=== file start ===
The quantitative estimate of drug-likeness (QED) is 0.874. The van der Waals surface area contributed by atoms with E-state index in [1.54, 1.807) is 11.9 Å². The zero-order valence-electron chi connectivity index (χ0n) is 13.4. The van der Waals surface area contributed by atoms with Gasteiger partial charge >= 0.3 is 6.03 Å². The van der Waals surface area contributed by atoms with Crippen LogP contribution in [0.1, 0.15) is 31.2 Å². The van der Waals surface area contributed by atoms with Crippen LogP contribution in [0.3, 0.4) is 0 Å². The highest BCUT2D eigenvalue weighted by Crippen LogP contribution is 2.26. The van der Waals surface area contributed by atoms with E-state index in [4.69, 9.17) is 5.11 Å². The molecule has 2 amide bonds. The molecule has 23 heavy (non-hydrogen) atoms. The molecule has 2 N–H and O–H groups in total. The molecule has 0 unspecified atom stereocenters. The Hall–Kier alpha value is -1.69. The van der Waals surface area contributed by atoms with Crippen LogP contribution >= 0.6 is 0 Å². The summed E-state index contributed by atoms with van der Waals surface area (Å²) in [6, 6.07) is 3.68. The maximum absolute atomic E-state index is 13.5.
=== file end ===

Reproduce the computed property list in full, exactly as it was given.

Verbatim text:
The quantitative estimate of drug-likeness (QED) is 0.874. The van der Waals surface area contributed by atoms with E-state index in [1.54, 1.807) is 11.9 Å². The zero-order valence-electron chi connectivity index (χ0n) is 13.4. The van der Waals surface area contributed by atoms with Gasteiger partial charge >= 0.3 is 6.03 Å². The van der Waals surface area contributed by atoms with Crippen LogP contribution in [0.1, 0.15) is 31.2 Å². The van der Waals surface area contributed by atoms with Crippen LogP contribution in [0.3, 0.4) is 0 Å². The highest BCUT2D eigenvalue weighted by Crippen LogP contribution is 2.26. The van der Waals surface area contributed by atoms with E-state index in [4.69, 9.17) is 5.11 Å². The molecule has 2 amide bonds. The molecule has 23 heavy (non-hydrogen) atoms. The molecule has 2 N–H and O–H groups in total. The molecule has 0 unspecified atom stereocenters. The Hall–Kier alpha value is -1.69. The van der Waals surface area contributed by atoms with Crippen LogP contribution >= 0.6 is 0 Å². The summed E-state index contributed by atoms with van der Waals surface area (Å²) in [6, 6.07) is 3.68. The maximum absolute atomic E-state index is 13.5.